The Indigenous Knowledge System (IKS) for Health in the Department of Pharmacology in the Faculty of Health Sciences at the University of the Free State (UFS) has been awarded an annual Technology and Innovation Agency Platform grant of R17 million for the next five years.
The research and teaching programme in the School of Clinical Medicine will be rebranded as the African Medicines Innovations and Technology Development Platform (AMITD), and strive to respond to community health needs and address industry research challenges.
Prof Motlalepula Matsabisa, director of pharmacology, said the aim was to stimulate economic growth directly and indirectly by providing science-based solutions and developing technologies using indigenous knowledge and South Africa’s iconic biodiversity to produce high-quality proprietary and commercial IKS/African Traditional Medicine (ATM) products, focusing on priority diseases.
Matsabisa is also leading Africa’s fight against the COVID-19 pandemic after being appointed chairperson of the World Health Organisation’s (WHO) Regional Expert Advisory Committee on Traditional Medicines for COVID-19 last year.
“Through this platform, we will be able to increase the number of postgraduate students being trained and developed in IKS health and pharmacology, as well as technicians and technologists, scientists, researchers, and communities nationally and across our borders,” said Matsabisa.
“We will work with communities of practice in the field of health and traditional medical knowledge along with traditional health practitioners, encouraging them to participate meaningfully in the formal economy through their knowledge of South African biodiversity. This inclusive model will empower involved communities to become full participants in the formal economy.”
AMITD will answer industry needs and questions through technology development
According to Matsabisa, AMITD will work with private pharmaceutical companies to address technological challenges regarding herbal or traditional medicine products needing improvement, and even develop new products for the market. The main scope of the platform would be to conduct applied and need-driven health research.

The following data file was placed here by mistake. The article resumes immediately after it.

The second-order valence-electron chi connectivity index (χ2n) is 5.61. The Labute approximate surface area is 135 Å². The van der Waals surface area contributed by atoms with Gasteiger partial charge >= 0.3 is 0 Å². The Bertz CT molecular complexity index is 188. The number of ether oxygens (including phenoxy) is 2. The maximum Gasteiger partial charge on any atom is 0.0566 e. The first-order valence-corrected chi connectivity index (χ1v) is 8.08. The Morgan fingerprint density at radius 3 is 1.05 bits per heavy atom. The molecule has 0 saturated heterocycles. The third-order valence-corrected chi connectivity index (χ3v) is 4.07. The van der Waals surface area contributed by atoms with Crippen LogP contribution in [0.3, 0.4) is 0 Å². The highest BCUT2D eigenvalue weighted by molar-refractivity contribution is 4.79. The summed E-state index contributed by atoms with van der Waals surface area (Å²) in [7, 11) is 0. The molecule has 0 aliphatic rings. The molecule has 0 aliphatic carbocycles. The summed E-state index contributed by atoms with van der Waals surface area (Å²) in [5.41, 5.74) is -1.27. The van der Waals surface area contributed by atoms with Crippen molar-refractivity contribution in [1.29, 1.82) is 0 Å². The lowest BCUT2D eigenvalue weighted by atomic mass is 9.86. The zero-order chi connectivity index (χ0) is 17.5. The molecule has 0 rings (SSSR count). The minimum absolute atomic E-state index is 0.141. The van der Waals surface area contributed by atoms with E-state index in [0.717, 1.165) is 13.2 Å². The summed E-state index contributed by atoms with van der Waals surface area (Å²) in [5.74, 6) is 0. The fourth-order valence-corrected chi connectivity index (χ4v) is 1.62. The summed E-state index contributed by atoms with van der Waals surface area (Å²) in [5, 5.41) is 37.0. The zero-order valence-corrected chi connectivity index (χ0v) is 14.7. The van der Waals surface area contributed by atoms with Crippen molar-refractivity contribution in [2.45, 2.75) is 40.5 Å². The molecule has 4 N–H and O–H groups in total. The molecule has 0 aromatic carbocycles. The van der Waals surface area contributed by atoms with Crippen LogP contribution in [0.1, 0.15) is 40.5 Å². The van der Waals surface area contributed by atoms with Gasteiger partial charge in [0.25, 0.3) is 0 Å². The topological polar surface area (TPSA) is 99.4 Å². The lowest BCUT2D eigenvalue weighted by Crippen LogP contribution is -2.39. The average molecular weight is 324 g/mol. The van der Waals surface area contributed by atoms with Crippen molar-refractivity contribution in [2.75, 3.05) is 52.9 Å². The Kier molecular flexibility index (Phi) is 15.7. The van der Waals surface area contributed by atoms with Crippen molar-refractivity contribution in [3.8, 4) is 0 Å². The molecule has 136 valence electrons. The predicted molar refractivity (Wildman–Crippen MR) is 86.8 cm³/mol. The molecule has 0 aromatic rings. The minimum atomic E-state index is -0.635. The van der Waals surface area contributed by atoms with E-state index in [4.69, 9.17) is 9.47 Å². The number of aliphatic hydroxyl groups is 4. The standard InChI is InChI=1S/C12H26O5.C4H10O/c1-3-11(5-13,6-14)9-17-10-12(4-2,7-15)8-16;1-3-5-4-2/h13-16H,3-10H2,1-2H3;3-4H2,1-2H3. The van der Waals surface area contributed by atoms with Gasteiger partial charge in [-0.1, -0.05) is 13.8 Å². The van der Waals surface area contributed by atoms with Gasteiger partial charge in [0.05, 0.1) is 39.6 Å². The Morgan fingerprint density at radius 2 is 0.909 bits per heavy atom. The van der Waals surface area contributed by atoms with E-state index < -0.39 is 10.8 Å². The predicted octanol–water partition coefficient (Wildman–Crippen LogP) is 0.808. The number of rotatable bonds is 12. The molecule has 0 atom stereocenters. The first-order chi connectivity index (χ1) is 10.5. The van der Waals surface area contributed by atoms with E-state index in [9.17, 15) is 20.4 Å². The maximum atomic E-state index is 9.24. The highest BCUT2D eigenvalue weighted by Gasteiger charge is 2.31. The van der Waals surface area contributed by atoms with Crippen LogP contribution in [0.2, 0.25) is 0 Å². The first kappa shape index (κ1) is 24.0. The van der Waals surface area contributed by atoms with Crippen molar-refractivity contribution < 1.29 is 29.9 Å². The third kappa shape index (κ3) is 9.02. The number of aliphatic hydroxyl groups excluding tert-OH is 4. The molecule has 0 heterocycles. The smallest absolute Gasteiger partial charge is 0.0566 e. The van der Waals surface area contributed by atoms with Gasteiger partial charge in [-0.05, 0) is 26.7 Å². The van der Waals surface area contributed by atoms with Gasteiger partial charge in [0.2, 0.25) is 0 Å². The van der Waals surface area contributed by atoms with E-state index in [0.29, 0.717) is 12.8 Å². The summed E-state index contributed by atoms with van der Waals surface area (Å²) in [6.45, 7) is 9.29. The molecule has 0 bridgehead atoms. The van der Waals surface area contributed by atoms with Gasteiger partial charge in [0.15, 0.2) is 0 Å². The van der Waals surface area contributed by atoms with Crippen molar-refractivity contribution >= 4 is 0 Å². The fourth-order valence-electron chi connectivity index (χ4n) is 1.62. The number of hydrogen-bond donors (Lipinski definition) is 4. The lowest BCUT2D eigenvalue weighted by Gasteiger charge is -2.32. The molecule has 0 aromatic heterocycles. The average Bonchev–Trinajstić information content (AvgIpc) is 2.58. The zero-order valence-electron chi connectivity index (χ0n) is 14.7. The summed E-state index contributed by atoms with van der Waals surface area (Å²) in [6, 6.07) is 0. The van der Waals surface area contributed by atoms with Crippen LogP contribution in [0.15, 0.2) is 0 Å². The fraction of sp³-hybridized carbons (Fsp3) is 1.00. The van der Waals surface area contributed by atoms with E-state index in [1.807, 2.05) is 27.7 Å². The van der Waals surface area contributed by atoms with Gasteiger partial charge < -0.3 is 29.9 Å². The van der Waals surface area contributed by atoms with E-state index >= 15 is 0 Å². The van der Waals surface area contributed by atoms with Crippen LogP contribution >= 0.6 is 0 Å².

It is envisaged as a unique platform including focused technology development, community and indigenous knowledge-holder participation, inclusive innovation, bioprocessing, early commercialisation and support.
Matsabisa said the platform would see the UFS IKS compete favourably with other institutions globally. The university has declared the IKS as its flagship initiative and would like to advance relevant innovation by transforming informal sectors into formal secondary economies that will be translated into actual decent job creation.
The long term goal was the establishment of an AMIDT Institute, and to become the international IKS research hub. “We would ideally be the preferred research institute for training, research, and technology development for industry, government and local communities, and form partnerships with leading national and international institutions,” added Matsabisa.
Overall benefits would be skills development, job and wealth creation at community level, high-level training at higher-education level, and industrial and business developments around IKS/ATM production activities.
The AMIDT would move the country from the current resource-based thinking to a more intensive, knowledge-based thinking and development.
“Abundance of natural resources means nothing to the country if those resources cannot add value and develop commodities for industry development and job creation, including social impacts.”
Why IKS TIA platform for UFS
UFS is recognised as a national leader in pharmacology as well as research and development of IKS and traditional medicines. The institution has developed and built infrastructure in this field of scientific research, and has the best modern equipment for the training, teaching, and development of prototypes and products for commercialisation. IKS interdisciplinary and interfaculty research is undertaken in this study area, and the university has an excellent track record of sound community engagement with relevant stakeholders.
“UFS pharmacology research is also recognised internationally as the science force in South Africa and Africa on IKS and traditional medicines research. We have hosted and continue to host international students and researchers in our facilities and laboratories, which meet international scientific research standards and pharmaceutical manufacturing standards,” said Matsabisa.
The appointment of Pharmacology IKS as a platform will further strengthen current local, regional, and internationally active research collaborations.
“These collaborations exemplify the strength and potential the AMIDT platform could have in Asia, Africa, the UK, the US, Latin America, and Europe. We will strive to establish a mutually beneficial partnership with relevant players in Australia to make this a truly global IKS platform/research institute.”
The short-term goals of the platform are to
- create internationally competitive, quality, safe, effective, and easy-to-use products from local, commercially-cultivated medicinal plants in which consumers and patients have confidence;
- develop and pilot locally developed technologies to meet local pharmaceutical needs;
- create SANAS-accredited, standardised research methodologies on plant extraction, research, and validation;
- host students, technicians, technologists, researchers, and scientists (from South Africa, Africa, and abroad) to undertake short-term and long-term collaborative research;
- market the value of IKS to a competitive local industry and establish an ATM-based pharmaceutical industry in South Africa; and
- grow the platform through employment of qualified and competent personnel.
Issued by the University of the Free State